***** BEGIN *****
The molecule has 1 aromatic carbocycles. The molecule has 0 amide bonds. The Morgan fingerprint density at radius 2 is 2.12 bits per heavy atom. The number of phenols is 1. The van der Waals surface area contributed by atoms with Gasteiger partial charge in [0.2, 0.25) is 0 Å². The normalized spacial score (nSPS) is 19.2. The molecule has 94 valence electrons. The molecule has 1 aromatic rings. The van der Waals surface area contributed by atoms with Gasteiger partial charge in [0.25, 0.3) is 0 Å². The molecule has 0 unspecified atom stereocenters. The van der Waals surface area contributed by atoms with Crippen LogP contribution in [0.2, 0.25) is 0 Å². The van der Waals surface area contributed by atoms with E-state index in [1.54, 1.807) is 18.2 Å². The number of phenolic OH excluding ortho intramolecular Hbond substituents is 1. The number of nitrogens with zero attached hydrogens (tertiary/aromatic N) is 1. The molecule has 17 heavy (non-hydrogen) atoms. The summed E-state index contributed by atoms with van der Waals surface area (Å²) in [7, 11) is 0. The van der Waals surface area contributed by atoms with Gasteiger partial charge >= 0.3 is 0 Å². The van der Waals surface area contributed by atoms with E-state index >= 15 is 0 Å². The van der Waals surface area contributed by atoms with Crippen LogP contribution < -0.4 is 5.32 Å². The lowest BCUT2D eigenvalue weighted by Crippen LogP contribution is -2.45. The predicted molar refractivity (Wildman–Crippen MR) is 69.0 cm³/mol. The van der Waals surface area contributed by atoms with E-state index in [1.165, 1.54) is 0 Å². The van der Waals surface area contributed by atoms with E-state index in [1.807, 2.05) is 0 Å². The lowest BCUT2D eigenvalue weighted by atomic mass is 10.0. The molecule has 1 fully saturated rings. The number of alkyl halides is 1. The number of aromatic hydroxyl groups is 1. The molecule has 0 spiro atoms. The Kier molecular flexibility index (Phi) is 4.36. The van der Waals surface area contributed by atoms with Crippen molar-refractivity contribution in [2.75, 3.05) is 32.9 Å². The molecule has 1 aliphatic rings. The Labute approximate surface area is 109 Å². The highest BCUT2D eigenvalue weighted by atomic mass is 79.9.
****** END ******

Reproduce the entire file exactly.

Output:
The molecule has 1 aromatic carbocycles. The molecule has 0 amide bonds. The Morgan fingerprint density at radius 2 is 2.12 bits per heavy atom. The number of phenols is 1. The van der Waals surface area contributed by atoms with Gasteiger partial charge in [0.2, 0.25) is 0 Å². The normalized spacial score (nSPS) is 19.2. The molecule has 94 valence electrons. The molecule has 1 aromatic rings. The van der Waals surface area contributed by atoms with Gasteiger partial charge in [0.25, 0.3) is 0 Å². The molecule has 0 unspecified atom stereocenters. The van der Waals surface area contributed by atoms with Crippen LogP contribution in [0.2, 0.25) is 0 Å². The van der Waals surface area contributed by atoms with E-state index in [1.54, 1.807) is 18.2 Å². The number of phenolic OH excluding ortho intramolecular Hbond substituents is 1. The number of nitrogens with zero attached hydrogens (tertiary/aromatic N) is 1. The molecule has 17 heavy (non-hydrogen) atoms. The summed E-state index contributed by atoms with van der Waals surface area (Å²) in [7, 11) is 0. The van der Waals surface area contributed by atoms with Gasteiger partial charge >= 0.3 is 0 Å². The van der Waals surface area contributed by atoms with E-state index >= 15 is 0 Å². The van der Waals surface area contributed by atoms with Crippen LogP contribution < -0.4 is 5.32 Å². The lowest BCUT2D eigenvalue weighted by Crippen LogP contribution is -2.45. The predicted molar refractivity (Wildman–Crippen MR) is 69.0 cm³/mol. The van der Waals surface area contributed by atoms with E-state index in [1.165, 1.54) is 0 Å². The van der Waals surface area contributed by atoms with E-state index in [1.807, 2.05) is 0 Å². The lowest BCUT2D eigenvalue weighted by atomic mass is 10.0. The molecule has 1 fully saturated rings. The number of alkyl halides is 1. The number of aromatic hydroxyl groups is 1. The molecule has 0 spiro atoms. The Kier molecular flexibility index (Phi) is 4.36. The van der Waals surface area contributed by atoms with Crippen molar-refractivity contribution in [2.75, 3.05) is 32.9 Å². The molecule has 1 aliphatic rings. The Labute approximate surface area is 109 Å². The highest BCUT2D eigenvalue weighted by atomic mass is 79.9.